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GUI framework for new C++ project

P: n/a
Hello,

I am now in the crucial moment I must choose one GUI platform for a new
project, and would like to get some advice from experts. Details about
my project:

- source code is in C++ =GUI should interface the existing code
easily, and exchange complex data structures with the core of the
application.
- not commercial right now, but it might be in the future =I cannot
decide yet whether sources can be disclosed or not =I assume the
worst case in terms of licensing: sources cannot be disclosed.
- must be portable between Windows and Linux =the core of the
application is compiled with gcc under cygwin.
- other teams might join the project soon, and I assume they will not
want to waste their money =I plan to move to Mingw since I recently
realized Cygwin is not free for commercial applications.
- the GUI should be highly responsive =Java GUIs or other interpreted
frameworks are discarded.

My options now are:
- QT =problem: they say a commercial application should purchase the
license from the beginning of the development cycle, but right now I
don't know if my application is commercial. In addition, the commercial
license is expensive (3000$).
- TCL/TK
- wxWidgets

Can anyone give me a hint? I would like to know if there is a big
difference in features/performance for those frameworks (or any other
you could add to my list).

I'm particularly interested in knowing how easily does TCL/TK couple
with C++, and how stable is wxWidgets (it does not seem to have good
support, although I might be wrong).

Thanks in advance.

Sep 22 '06 #1
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11 Replies


P: n/a
ma**************@gmail.com wrote:
I am now in the crucial moment I must choose one GUI platform [...]

Can anyone give me a hint? [..]
Hint: http://groups.google.com

V
--
Please remove capital 'A's when replying by e-mail
I do not respond to top-posted replies, please don't ask
Sep 22 '06 #2

P: n/a
Very good hint Victor. However, I would appreciate other hints that do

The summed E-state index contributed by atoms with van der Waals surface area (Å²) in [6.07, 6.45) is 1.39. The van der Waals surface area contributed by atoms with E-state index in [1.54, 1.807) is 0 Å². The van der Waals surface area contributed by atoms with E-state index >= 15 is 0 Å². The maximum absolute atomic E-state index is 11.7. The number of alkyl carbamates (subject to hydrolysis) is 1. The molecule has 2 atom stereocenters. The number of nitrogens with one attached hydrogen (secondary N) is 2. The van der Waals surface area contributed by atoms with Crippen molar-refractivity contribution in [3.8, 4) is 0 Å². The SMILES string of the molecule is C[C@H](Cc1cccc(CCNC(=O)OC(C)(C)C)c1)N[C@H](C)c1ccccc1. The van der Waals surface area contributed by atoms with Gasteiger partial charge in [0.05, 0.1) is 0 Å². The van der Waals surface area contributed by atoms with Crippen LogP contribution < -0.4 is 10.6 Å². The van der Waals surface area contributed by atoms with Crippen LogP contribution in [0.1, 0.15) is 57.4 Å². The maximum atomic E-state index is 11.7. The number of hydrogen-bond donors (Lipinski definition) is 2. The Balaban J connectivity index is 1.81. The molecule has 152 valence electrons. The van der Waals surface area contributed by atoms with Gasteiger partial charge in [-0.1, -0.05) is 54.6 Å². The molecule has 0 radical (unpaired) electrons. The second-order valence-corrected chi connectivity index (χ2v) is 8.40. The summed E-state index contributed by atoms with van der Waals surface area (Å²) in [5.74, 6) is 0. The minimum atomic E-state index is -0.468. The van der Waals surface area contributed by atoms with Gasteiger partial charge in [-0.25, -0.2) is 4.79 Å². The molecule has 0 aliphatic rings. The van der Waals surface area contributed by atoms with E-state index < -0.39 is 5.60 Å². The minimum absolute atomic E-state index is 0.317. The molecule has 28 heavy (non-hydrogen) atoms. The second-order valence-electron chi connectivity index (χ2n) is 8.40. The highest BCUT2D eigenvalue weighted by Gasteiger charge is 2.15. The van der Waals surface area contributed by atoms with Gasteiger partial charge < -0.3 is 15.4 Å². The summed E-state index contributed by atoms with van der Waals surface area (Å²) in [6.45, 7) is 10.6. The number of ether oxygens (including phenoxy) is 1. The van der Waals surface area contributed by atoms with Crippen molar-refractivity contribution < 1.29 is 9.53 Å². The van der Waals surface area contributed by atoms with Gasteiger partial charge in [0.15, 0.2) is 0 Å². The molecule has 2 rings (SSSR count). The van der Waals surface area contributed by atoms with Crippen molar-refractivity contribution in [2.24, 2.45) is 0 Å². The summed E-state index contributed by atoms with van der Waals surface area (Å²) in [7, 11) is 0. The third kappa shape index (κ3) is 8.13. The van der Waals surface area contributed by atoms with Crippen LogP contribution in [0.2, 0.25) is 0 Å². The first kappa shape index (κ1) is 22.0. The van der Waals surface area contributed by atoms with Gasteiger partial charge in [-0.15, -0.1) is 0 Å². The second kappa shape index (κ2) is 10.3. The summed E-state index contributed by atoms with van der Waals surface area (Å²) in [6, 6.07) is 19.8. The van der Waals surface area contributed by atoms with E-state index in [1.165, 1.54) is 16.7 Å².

not assume that I am a lazy guy who did not already look in Google
Groups or just Google.

Thanks.

Sep 23 '06 #3

P: n/a
ma**************@gmail.com wrote:
Hello,

I am now in the crucial moment I must choose one GUI platform for a new
project, and would like to get some advice from experts. Details about
my project:
- wxWidgets
I like wxWidgets - looks good, allows commercial usage and is mature.

Heinz
Sep 24 '06 #4

P: n/a
What about Fox?

http://fox-toolkit.net/

I downloaded the examples Fox Calculator and Fox Adie Text Editor and
they look native and fast. When we take a look at source code, it looks
easy. Many commercial products use it.

Can anyone say a word about wxWidgets and Fox? I have the impression
that wxWidgets has more widgets to use, but I might be wrong since I
didn't actually try wxWidgets or Fox.

Sep 24 '06 #5

P: n/a
ma**************@gmail.com wrote:
What about Fox?

http://fox-toolkit.net/

I downloaded the examples Fox Calculator and Fox Adie Text Editor and
they look native and fast. When we take a look at source code, it
looks easy. Many commercial products use it.

Can anyone say a word about wxWidgets and Fox? I have the impression
that wxWidgets has more widgets to use, but I might be wrong since I
didn't actually try wxWidgets or Fox.
Let's assume you're *not* a lazy guy and you already *have* looked on
Google Groups and Google in general. What from the opinions you have
encountered there didn't you like? Were they too old (not recent to
be good)? Were they too personal? Were they based on a different use
of those toolkits than you expect in your projects?